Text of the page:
Roads and roofs: Calatrava, transport, and being understood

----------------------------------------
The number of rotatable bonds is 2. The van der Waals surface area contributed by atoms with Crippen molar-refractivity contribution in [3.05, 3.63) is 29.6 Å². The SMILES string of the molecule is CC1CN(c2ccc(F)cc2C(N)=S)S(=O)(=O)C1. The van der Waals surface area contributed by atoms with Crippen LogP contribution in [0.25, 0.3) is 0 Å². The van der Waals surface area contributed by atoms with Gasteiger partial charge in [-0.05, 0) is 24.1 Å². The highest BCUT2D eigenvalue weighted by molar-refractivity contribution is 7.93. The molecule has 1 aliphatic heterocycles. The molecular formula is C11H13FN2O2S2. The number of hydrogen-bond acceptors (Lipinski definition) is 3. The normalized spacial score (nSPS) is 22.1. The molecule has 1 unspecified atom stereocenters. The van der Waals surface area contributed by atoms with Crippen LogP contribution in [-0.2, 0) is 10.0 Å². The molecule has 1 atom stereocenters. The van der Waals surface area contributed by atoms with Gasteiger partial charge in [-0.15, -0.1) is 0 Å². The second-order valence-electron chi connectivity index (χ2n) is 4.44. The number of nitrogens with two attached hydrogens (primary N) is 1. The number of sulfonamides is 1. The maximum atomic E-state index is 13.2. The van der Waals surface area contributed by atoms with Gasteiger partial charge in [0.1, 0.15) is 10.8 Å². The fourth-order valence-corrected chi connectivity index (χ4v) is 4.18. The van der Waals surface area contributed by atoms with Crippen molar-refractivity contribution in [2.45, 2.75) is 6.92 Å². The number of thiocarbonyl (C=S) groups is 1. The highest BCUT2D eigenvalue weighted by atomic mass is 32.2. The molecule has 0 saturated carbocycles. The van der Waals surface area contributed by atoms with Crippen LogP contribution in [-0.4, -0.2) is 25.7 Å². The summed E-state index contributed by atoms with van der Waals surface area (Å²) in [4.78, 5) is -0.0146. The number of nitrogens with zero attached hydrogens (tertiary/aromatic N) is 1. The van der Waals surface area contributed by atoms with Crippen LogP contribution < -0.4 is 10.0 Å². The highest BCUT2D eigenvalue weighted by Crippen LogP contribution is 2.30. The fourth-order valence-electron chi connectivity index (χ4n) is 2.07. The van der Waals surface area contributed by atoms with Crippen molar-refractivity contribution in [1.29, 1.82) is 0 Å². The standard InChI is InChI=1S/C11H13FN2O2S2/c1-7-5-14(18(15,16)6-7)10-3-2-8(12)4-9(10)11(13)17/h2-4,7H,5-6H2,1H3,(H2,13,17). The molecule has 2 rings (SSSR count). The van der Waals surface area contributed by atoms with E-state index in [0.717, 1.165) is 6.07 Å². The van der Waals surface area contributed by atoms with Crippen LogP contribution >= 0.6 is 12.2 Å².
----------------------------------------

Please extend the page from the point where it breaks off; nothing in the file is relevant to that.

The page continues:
Can I ask you briefly about Calatrava, and the April deadline [for deciding on the stadium roof]? The green light seems to have been given. What kind of guarantees were you given to help turn the tide? A total guarantee cannot be given. I met Mr Calatrava a few times, and I must say that I was impressed. I knew him by name, I had seen some of the bridges he built in Seville, and I thought he must be one of these artists who has no real sense of urgency, no real sense of reality, and actually the man I met was totally different. He’s not only an architect, he’s a civil engineer. He has a big office in Zurich, with I think 80 people, and he has another one. And talking to him, I had confidence that when he was making a commitment, he knew exactly what he was doing. And he would not put his reputation at risk: If he said, «I guarantee it will be ready,» it will be ready, so it gave me a lot of confidence. And now the preparation work is under way, they will have to mount everything. And the timetable is OK. But our concern is that, at OAKA [the main Olympic complex in Maroussi], they will have to improve the access road, to refurbish the stadium, they have to build the provisional roof on the swimming pool. And when you have different companies working at different places in the same area at the same time, you know, they may interfere in a way that the work cannot proceed as quickly as it would if there were only one work to do. And our concern is possible interference, because of all the work which has to be done at the same place. Now, we made it very clear that we did not consider the roof as essential for the Games. It would be nice to have it, of course, but we would only accept that they start if they were sure to be ready on time. And the message was very clear. And I think they have considered all aspects and said, «No, we can do it.» So you don’t have another provisional deadline, say, a time before which you can still pull back? I’m not a specialist in construction, but I imagine that when you start, it will be rather difficult to stop or to go back. These arches probably start on both sides and then they will join; for example, they will need pipes to support them, and the pipes will be put in the middle of the field. So, do you take everything away? You cannot leave the pipes for the Games. So they have to be ready. Moving people around Coming back to the Attiki Odos, the famous new road, we were stuck there in a traffic jam today, and it made me wonder what your main concerns are about transport systems at this point. There are a few. The first one is that, of course, that all the projects that are under way are finished on time. And, of course, where we had this traffic jam, if we had had the full road, probably it would have been different. So it’s important that they finish. The second one is that the public use as much as possible public transport and reduce the traffic of cars and buses. And the third one is that the traffic management plan they have prepared with some dedicated lanes for Olympic traffic can be put in place. And there, there is a big effort of communication to make, because it’s maybe not exactly in the Greek mentality to accept these restrictions and to follow them. So we have insisted for quite a long time on the fact that it was important to communicate to the drivers that these lanes were not for them, and that they had to contribute to the success of the Games by respecting it. But it won’t come from one day to another, so I think there is an important communication effort to make in this respect. And of course, using public transport supposes that the project will be finished on time. We just heard from the minister of transport that the problem in Faliron was solved [the tram]. I am happy to hear that; it was new, and it seems the mayor is even happy himself about the solution. The work will be completed over a total of 40-some kilometers, and they are confident the rolling stock is under construction in Italy, there are some pictures. So again this is a project which is very tight, and because it’s very tight we are concerned. But there are good indications that it should be ready on time. And as for the suburban train, the track is progressing well, and contacts with Siemens and the company producing the rolling stock indicate that they have committed themselves to deliver on time, and I think there are some penalties if they don’t, so that might be a good thing. The other aspect we insisted on, where they said they had the plans for that, they have to recruit the additional drivers they will need, they will have to train them, and also make the operational plan; they gave us some information about the number of people they can transport in an hour, so the operational system is already well advanced, with even the timetable, so this was rather positive news. So you don’t have any really bad worries about any one particular transport project? No, we had some about the Kifissos [River] because of the flood, etc., but the latest information we have is not so worrisome. Again, it’s like most of the projects, because the plans indicate that it will be finished very late before the Games, we are concerned because everything is tight. And if there are some delays, if there are some unexpected things, then we might get into trouble. But it can work, and we just cross our fingers. But that’s always a bit stressful in a way, to always be on the edge. In, and out, of context You will surely be asked more about your comments to Der Spiegel. I explained that to Mr Venizelos [the culture minister, in charge of Olympic preparations] because he made some remarks, and I asked him if he read the article. …Because comments can be taken out of context. The comments were taken totally out of context. It was badly translated, and I explained what the context was. A German city will bid for the 2012 Games, they have five candidates and they have to decide internally which one they are going to propose. The decision will be made next Saturday. And Der Spiegel wanted to have an opinion on a German candidacy. The whole article is dedicated to the German candidature for the Games, nothing about Athens. At the end, I think it was more or less the last question, the journalist said: «OK, the decision for allocating the Games of 2012 will be made after Athens. Do you consider this being an advantage, or a disadvantage, for a German city?» And my answer was: «You know, there are always some reactions after Games, after Albertville [Winter Games, 1992] which were all over the place, people wanted to have more ‘compact’ Games. After Athens people might react in a way they would like something different. And you Germans, you don’t have the fantasy, the creativity, the artistic side of the Greeks, but you have other qualities which you are very strict to uphold.» It is probably more peaceful to walk on solid ground.